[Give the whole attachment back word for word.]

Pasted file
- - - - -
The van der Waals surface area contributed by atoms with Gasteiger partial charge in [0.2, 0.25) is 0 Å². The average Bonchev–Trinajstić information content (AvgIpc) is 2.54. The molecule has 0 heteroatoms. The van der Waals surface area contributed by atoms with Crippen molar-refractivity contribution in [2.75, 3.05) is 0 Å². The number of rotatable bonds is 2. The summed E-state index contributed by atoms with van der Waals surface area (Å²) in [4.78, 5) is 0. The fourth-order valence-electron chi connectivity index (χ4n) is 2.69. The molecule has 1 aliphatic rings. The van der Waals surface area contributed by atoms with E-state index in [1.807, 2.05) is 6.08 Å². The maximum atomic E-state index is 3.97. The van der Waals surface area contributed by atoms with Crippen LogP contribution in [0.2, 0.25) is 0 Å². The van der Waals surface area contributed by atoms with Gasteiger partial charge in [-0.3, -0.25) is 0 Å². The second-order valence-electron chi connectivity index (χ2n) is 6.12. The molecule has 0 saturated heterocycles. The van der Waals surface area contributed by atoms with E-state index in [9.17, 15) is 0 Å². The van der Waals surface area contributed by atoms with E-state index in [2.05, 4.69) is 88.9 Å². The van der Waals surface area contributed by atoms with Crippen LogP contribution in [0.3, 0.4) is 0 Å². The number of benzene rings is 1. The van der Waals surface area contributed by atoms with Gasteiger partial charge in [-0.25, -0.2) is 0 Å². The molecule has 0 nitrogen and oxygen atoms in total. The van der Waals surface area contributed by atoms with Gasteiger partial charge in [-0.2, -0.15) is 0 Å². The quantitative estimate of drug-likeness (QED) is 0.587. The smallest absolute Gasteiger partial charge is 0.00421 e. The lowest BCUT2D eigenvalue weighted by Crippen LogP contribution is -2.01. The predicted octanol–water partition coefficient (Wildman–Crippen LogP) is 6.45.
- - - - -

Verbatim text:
The van der Waals surface area contributed by atoms with Gasteiger partial charge in [0.2, 0.25) is 0 Å². The average Bonchev–Trinajstić information content (AvgIpc) is 2.54. The molecule has 0 heteroatoms. The van der Waals surface area contributed by atoms with Crippen molar-refractivity contribution in [2.75, 3.05) is 0 Å². The number of rotatable bonds is 2. The summed E-state index contributed by atoms with van der Waals surface area (Å²) in [4.78, 5) is 0. The fourth-order valence-electron chi connectivity index (χ4n) is 2.69. The molecule has 1 aliphatic rings. The van der Waals surface area contributed by atoms with E-state index in [1.807, 2.05) is 6.08 Å². The maximum atomic E-state index is 3.97. The van der Waals surface area contributed by atoms with Crippen LogP contribution in [0.2, 0.25) is 0 Å². The van der Waals surface area contributed by atoms with Gasteiger partial charge in [-0.3, -0.25) is 0 Å². The second-order valence-electron chi connectivity index (χ2n) is 6.12. The molecule has 0 saturated heterocycles. The van der Waals surface area contributed by atoms with E-state index in [9.17, 15) is 0 Å². The van der Waals surface area contributed by atoms with E-state index in [2.05, 4.69) is 88.9 Å². The van der Waals surface area contributed by atoms with Crippen LogP contribution in [0.3, 0.4) is 0 Å². The number of benzene rings is 1. The van der Waals surface area contributed by atoms with Gasteiger partial charge in [-0.25, -0.2) is 0 Å². The molecule has 0 nitrogen and oxygen atoms in total. The van der Waals surface area contributed by atoms with Gasteiger partial charge in [-0.2, -0.15) is 0 Å². The quantitative estimate of drug-likeness (QED) is 0.587. The smallest absolute Gasteiger partial charge is 0.00421 e. The lowest BCUT2D eigenvalue weighted by Crippen LogP contribution is -2.01. The predicted octanol–water partition coefficient (Wildman–Crippen LogP) is 6.45.